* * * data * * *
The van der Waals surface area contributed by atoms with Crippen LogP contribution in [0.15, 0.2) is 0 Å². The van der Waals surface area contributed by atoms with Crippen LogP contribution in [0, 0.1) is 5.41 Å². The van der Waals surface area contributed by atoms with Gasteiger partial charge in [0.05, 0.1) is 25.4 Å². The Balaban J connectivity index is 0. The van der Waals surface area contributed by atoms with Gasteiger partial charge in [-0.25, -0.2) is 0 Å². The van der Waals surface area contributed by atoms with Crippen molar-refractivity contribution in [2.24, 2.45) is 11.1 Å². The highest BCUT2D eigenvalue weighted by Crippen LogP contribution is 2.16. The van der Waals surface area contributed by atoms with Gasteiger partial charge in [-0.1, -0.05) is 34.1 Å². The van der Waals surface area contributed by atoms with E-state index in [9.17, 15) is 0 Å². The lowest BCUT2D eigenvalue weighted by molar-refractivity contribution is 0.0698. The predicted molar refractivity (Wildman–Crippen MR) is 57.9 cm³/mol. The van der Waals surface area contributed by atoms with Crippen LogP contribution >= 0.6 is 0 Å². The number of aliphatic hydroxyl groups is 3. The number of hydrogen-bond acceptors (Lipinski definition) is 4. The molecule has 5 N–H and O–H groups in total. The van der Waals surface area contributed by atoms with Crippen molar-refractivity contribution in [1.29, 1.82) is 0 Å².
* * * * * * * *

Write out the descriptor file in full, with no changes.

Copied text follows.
The van der Waals surface area contributed by atoms with Crippen LogP contribution in [0.15, 0.2) is 0 Å². The van der Waals surface area contributed by atoms with Crippen LogP contribution in [0, 0.1) is 5.41 Å². The van der Waals surface area contributed by atoms with Gasteiger partial charge in [0.05, 0.1) is 25.4 Å². The Balaban J connectivity index is 0. The van der Waals surface area contributed by atoms with Gasteiger partial charge in [-0.25, -0.2) is 0 Å². The van der Waals surface area contributed by atoms with Crippen molar-refractivity contribution in [2.24, 2.45) is 11.1 Å². The highest BCUT2D eigenvalue weighted by Crippen LogP contribution is 2.16. The van der Waals surface area contributed by atoms with Gasteiger partial charge in [-0.1, -0.05) is 34.1 Å². The van der Waals surface area contributed by atoms with E-state index in [9.17, 15) is 0 Å². The lowest BCUT2D eigenvalue weighted by molar-refractivity contribution is 0.0698. The predicted molar refractivity (Wildman–Crippen MR) is 57.9 cm³/mol. The van der Waals surface area contributed by atoms with Crippen LogP contribution >= 0.6 is 0 Å². The number of aliphatic hydroxyl groups is 3. The number of hydrogen-bond acceptors (Lipinski definition) is 4. The molecule has 5 N–H and O–H groups in total. The van der Waals surface area contributed by atoms with Crippen molar-refractivity contribution in [1.29, 1.82) is 0 Å².